Auto industry hampered again by rubber supply shortages

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In a post COVID-lockdown world, the latest setback to auto makers relates to a rubber supply shortage.


Production within the automotive industry continues to be stifled, as rubber stock shortages add to semiconductor chip supply issues that could see delays balloon out to years.

While the car industry has had its eyes on the aforementioned semiconductor shortages which have plagued auto manufacturing since the start of 2021, market analysts are now predicting that the next material to become hot property will be rubber.

The tradition of a just-in-time supply system has caught out auto makers and rubber componentry manufacturers alike – both are unable to keep up with 2021’s demand after COVID-induced lockdowns created a dwindling supply situation throughout 2020.

Despite years of relatively stable availability and low prices, latex harvesters have been left in a difficult position after last year. Overharvesting of existing crops and a reluctance to plant new rubber trees has created a perfect storm that has resulted in shortages that could potentially push prices to AU$6.50 a kilogram and last for years, according to business news outlet Bloomberg.

Chinese authorities saw the writing on the wall through 2020 and began to build its national stockpile in order to weather the supply shortages, further causing issues for other manufacturers which rely on just-in-time practices.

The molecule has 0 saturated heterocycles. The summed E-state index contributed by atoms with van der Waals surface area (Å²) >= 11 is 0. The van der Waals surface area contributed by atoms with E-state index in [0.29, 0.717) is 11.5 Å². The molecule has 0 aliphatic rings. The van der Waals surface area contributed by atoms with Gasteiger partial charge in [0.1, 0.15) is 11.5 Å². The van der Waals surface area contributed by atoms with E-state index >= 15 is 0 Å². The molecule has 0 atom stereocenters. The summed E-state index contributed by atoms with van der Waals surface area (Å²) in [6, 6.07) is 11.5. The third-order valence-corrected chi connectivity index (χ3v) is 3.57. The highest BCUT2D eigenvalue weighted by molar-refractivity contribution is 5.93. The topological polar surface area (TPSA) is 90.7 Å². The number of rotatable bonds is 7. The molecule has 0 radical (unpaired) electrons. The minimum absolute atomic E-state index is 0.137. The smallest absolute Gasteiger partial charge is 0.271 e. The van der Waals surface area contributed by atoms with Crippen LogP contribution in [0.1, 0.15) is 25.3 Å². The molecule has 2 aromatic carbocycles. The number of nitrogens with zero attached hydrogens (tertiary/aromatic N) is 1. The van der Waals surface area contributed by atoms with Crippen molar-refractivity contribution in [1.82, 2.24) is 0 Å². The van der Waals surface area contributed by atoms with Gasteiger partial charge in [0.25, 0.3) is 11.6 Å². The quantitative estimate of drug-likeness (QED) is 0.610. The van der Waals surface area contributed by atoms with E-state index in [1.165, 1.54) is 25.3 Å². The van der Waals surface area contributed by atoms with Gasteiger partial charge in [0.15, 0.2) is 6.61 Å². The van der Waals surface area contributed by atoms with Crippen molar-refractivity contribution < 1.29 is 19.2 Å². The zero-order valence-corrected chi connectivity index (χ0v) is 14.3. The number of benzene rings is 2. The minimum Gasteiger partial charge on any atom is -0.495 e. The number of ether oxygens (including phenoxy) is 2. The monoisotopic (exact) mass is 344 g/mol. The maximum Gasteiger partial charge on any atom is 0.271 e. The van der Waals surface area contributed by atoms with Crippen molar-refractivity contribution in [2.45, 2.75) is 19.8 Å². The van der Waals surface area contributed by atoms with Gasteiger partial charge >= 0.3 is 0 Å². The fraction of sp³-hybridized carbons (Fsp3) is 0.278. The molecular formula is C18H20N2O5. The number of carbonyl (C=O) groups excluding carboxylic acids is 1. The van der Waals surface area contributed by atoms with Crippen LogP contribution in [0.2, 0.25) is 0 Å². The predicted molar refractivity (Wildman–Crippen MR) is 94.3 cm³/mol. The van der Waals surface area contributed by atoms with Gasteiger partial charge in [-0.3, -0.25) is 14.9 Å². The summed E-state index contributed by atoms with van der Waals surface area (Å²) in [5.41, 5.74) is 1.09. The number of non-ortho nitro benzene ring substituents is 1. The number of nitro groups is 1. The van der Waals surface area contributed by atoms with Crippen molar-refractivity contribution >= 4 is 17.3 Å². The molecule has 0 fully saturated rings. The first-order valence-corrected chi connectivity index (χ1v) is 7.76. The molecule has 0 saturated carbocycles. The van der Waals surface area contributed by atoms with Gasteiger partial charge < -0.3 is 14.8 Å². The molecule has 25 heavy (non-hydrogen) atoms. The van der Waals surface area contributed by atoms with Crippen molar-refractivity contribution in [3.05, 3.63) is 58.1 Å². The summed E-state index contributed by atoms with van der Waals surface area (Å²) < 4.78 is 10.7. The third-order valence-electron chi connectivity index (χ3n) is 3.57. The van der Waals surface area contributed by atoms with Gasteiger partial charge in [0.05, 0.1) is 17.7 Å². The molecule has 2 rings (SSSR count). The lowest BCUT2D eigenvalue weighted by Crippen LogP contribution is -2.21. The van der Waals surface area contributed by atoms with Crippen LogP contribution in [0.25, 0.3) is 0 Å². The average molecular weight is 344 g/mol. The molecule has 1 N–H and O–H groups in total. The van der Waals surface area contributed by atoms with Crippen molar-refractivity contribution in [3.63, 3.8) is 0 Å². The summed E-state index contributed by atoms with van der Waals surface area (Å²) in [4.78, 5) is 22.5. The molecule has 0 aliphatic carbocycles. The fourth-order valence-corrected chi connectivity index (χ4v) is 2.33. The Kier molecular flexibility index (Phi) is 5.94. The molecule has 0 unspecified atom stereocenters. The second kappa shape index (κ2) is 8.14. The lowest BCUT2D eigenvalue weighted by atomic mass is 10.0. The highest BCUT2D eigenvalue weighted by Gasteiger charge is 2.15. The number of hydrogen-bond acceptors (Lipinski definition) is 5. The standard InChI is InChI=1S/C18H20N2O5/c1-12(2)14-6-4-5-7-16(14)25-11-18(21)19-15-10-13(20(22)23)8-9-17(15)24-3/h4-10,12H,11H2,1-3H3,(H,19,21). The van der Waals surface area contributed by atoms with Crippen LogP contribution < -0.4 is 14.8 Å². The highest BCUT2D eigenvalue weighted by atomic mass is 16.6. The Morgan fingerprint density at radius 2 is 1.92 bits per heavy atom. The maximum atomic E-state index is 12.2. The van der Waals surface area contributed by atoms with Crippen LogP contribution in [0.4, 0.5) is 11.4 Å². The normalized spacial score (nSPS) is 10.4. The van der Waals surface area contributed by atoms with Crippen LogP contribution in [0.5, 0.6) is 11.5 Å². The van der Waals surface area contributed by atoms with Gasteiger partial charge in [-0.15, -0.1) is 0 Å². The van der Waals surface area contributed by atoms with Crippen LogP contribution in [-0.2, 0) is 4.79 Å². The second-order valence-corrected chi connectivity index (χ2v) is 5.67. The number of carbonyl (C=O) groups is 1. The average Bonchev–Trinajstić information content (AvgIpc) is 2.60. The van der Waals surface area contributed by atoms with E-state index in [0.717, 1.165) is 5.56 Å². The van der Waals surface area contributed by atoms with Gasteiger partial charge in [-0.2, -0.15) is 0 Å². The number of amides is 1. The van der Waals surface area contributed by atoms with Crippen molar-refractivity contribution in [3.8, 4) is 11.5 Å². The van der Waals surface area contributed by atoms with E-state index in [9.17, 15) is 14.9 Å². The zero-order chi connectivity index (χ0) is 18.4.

Asian countries such as Thailand, Vietnam and Indonesia are large rubber exporters and are less fazed about the shortages, though some United States suppliers are already worried about the looming rubber issues.

“I’ve got everybody alerted that I’ll take materials as fast as they can get it to me,” Gary Busch, director of global procurement at Carlstar Group, which makes tires for off-road and agriculture vehicles, told Bloomberg.

Automotive rubber applications rely on natural rubber (latex) derived from the sap of trees from the warm climes of countries such as Vietnam and Thailand. Part of the issue is that this natural rubber also goes into products like gloves and packaging tapes – which have been in high demand throughout the last year as the public tries to protect itself from the coronavirus.

Even though the United States and Europe use substantially less rubber than Asian countries, they also don’t have the national stockpiles to draw upon in times of reduced supply which is what the market is predicting for the near future.

American manufacturers including Stellantis, Ford and General Motors told Bloomberg they’re aware of the shortages and are monitoring the situation, though they say they aren’t affected as yet.

Whether a perceived – or real – stock shortage is enough to get auto makers or governments to change tacks to build a stockpile remains to be seen and likely depends on how bad this issue gets.




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